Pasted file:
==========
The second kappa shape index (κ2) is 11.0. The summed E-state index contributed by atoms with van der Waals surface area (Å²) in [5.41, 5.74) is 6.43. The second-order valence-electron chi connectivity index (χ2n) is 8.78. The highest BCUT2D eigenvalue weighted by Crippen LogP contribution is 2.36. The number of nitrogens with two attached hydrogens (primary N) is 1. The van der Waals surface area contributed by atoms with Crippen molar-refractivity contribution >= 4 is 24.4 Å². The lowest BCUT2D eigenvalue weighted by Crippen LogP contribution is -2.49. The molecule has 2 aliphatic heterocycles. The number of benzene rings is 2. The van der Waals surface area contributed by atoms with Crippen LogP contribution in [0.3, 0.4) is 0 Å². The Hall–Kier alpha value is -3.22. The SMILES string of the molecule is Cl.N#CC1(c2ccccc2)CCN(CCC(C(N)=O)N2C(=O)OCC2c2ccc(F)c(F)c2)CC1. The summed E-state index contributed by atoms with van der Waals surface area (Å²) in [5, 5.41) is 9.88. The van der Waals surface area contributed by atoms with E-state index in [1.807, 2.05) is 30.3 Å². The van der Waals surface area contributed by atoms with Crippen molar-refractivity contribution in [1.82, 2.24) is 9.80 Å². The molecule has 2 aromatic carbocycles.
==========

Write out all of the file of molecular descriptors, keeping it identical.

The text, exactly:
The second kappa shape index (κ2) is 11.0. The summed E-state index contributed by atoms with van der Waals surface area (Å²) in [5.41, 5.74) is 6.43. The second-order valence-electron chi connectivity index (χ2n) is 8.78. The highest BCUT2D eigenvalue weighted by Crippen LogP contribution is 2.36. The number of nitrogens with two attached hydrogens (primary N) is 1. The van der Waals surface area contributed by atoms with Crippen molar-refractivity contribution >= 4 is 24.4 Å². The lowest BCUT2D eigenvalue weighted by Crippen LogP contribution is -2.49. The molecule has 2 aliphatic heterocycles. The number of benzene rings is 2. The van der Waals surface area contributed by atoms with Crippen LogP contribution in [0.3, 0.4) is 0 Å². The Hall–Kier alpha value is -3.22. The SMILES string of the molecule is Cl.N#CC1(c2ccccc2)CCN(CCC(C(N)=O)N2C(=O)OCC2c2ccc(F)c(F)c2)CC1. The summed E-state index contributed by atoms with van der Waals surface area (Å²) in [5, 5.41) is 9.88. The van der Waals surface area contributed by atoms with E-state index in [1.807, 2.05) is 30.3 Å². The van der Waals surface area contributed by atoms with Crippen molar-refractivity contribution in [1.82, 2.24) is 9.80 Å². The molecule has 2 aromatic carbocycles.